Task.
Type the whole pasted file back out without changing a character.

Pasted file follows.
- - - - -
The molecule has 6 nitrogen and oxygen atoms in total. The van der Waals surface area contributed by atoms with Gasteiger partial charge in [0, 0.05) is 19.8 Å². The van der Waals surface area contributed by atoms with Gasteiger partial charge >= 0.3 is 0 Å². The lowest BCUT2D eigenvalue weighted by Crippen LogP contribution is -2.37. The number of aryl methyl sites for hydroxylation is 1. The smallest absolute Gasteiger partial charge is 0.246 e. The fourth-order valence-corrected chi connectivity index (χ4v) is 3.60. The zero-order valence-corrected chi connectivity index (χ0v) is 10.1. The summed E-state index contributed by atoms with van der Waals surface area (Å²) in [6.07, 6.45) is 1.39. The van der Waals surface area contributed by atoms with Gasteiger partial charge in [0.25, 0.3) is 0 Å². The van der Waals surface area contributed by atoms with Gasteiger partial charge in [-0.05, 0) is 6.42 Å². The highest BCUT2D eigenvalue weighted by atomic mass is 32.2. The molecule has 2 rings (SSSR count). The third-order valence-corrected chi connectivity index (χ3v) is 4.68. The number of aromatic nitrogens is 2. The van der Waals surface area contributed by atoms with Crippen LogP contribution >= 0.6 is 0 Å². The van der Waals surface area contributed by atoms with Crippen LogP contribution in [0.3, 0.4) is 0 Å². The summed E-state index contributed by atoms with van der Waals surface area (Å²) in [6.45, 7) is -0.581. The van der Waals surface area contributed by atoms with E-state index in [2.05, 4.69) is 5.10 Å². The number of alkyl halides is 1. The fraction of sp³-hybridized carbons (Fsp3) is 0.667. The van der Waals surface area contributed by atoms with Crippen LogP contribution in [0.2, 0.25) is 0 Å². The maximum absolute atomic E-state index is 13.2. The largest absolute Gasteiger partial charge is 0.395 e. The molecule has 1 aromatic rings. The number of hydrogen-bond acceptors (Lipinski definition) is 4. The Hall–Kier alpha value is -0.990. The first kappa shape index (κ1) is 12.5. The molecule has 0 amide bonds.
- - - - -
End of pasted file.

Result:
The molecule has 6 nitrogen and oxygen atoms in total. The van der Waals surface area contributed by atoms with Gasteiger partial charge in [0, 0.05) is 19.8 Å². The van der Waals surface area contributed by atoms with Gasteiger partial charge >= 0.3 is 0 Å². The lowest BCUT2D eigenvalue weighted by Crippen LogP contribution is -2.37. The number of aryl methyl sites for hydroxylation is 1. The smallest absolute Gasteiger partial charge is 0.246 e. The fourth-order valence-corrected chi connectivity index (χ4v) is 3.60. The zero-order valence-corrected chi connectivity index (χ0v) is 10.1. The summed E-state index contributed by atoms with van der Waals surface area (Å²) in [6.07, 6.45) is 1.39. The van der Waals surface area contributed by atoms with Gasteiger partial charge in [0.25, 0.3) is 0 Å². The van der Waals surface area contributed by atoms with Gasteiger partial charge in [-0.05, 0) is 6.42 Å². The highest BCUT2D eigenvalue weighted by atomic mass is 32.2. The molecule has 2 rings (SSSR count). The third-order valence-corrected chi connectivity index (χ3v) is 4.68. The number of aromatic nitrogens is 2. The van der Waals surface area contributed by atoms with Crippen LogP contribution >= 0.6 is 0 Å². The van der Waals surface area contributed by atoms with Crippen LogP contribution in [0.3, 0.4) is 0 Å². The summed E-state index contributed by atoms with van der Waals surface area (Å²) in [6.45, 7) is -0.581. The van der Waals surface area contributed by atoms with E-state index in [2.05, 4.69) is 5.10 Å². The number of alkyl halides is 1. The fraction of sp³-hybridized carbons (Fsp3) is 0.667. The van der Waals surface area contributed by atoms with Crippen LogP contribution in [0.2, 0.25) is 0 Å². The maximum absolute atomic E-state index is 13.2. The largest absolute Gasteiger partial charge is 0.395 e. The molecule has 1 aromatic rings. The number of hydrogen-bond acceptors (Lipinski definition) is 4. The Hall–Kier alpha value is -0.990. The first kappa shape index (κ1) is 12.5. The molecule has 0 amide bonds.